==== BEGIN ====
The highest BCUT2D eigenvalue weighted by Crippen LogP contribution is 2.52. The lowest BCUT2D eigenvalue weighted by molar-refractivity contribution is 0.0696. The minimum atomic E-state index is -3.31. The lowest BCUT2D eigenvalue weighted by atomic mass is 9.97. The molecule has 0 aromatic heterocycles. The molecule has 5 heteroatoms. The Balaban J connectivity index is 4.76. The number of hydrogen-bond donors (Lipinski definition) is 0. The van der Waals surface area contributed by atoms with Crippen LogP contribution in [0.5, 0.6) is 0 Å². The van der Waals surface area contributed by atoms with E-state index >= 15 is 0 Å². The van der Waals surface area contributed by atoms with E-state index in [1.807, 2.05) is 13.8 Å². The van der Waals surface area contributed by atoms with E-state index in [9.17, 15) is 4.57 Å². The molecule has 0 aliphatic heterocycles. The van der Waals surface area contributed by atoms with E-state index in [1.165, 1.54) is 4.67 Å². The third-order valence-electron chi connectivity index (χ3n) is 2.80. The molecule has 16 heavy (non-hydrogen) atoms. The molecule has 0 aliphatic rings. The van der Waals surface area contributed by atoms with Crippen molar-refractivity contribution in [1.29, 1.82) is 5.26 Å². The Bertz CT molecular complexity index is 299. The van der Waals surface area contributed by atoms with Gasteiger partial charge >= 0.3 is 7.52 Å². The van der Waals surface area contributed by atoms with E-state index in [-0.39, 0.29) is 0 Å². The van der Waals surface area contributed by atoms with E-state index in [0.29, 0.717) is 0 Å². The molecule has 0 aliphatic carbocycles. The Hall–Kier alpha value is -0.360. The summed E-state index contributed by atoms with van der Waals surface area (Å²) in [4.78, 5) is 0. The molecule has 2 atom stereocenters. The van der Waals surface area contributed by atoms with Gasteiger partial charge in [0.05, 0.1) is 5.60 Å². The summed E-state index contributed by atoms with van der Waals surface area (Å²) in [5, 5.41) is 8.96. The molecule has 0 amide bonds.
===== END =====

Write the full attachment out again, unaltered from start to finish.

The highest BCUT2D eigenvalue weighted by Crippen LogP contribution is 2.52. The lowest BCUT2D eigenvalue weighted by molar-refractivity contribution is 0.0696. The minimum atomic E-state index is -3.31. The lowest BCUT2D eigenvalue weighted by atomic mass is 9.97. The molecule has 0 aromatic heterocycles. The molecule has 5 heteroatoms. The Balaban J connectivity index is 4.76. The number of hydrogen-bond donors (Lipinski definition) is 0. The van der Waals surface area contributed by atoms with Crippen LogP contribution in [0.5, 0.6) is 0 Å². The van der Waals surface area contributed by atoms with E-state index >= 15 is 0 Å². The van der Waals surface area contributed by atoms with E-state index in [1.807, 2.05) is 13.8 Å². The van der Waals surface area contributed by atoms with E-state index in [9.17, 15) is 4.57 Å². The molecule has 0 aliphatic heterocycles. The van der Waals surface area contributed by atoms with E-state index in [1.165, 1.54) is 4.67 Å². The third-order valence-electron chi connectivity index (χ3n) is 2.80. The molecule has 16 heavy (non-hydrogen) atoms. The molecule has 0 aliphatic rings. The van der Waals surface area contributed by atoms with Crippen molar-refractivity contribution in [1.29, 1.82) is 5.26 Å². The Bertz CT molecular complexity index is 299. The van der Waals surface area contributed by atoms with Gasteiger partial charge >= 0.3 is 7.52 Å². The van der Waals surface area contributed by atoms with E-state index in [-0.39, 0.29) is 0 Å². The van der Waals surface area contributed by atoms with E-state index in [0.29, 0.717) is 0 Å². The molecule has 0 aliphatic carbocycles. The Hall–Kier alpha value is -0.360. The summed E-state index contributed by atoms with van der Waals surface area (Å²) in [4.78, 5) is 0. The molecule has 2 atom stereocenters. The van der Waals surface area contributed by atoms with Gasteiger partial charge in [0.05, 0.1) is 5.60 Å². The summed E-state index contributed by atoms with van der Waals surface area (Å²) in [5, 5.41) is 8.96. The molecule has 0 amide bonds.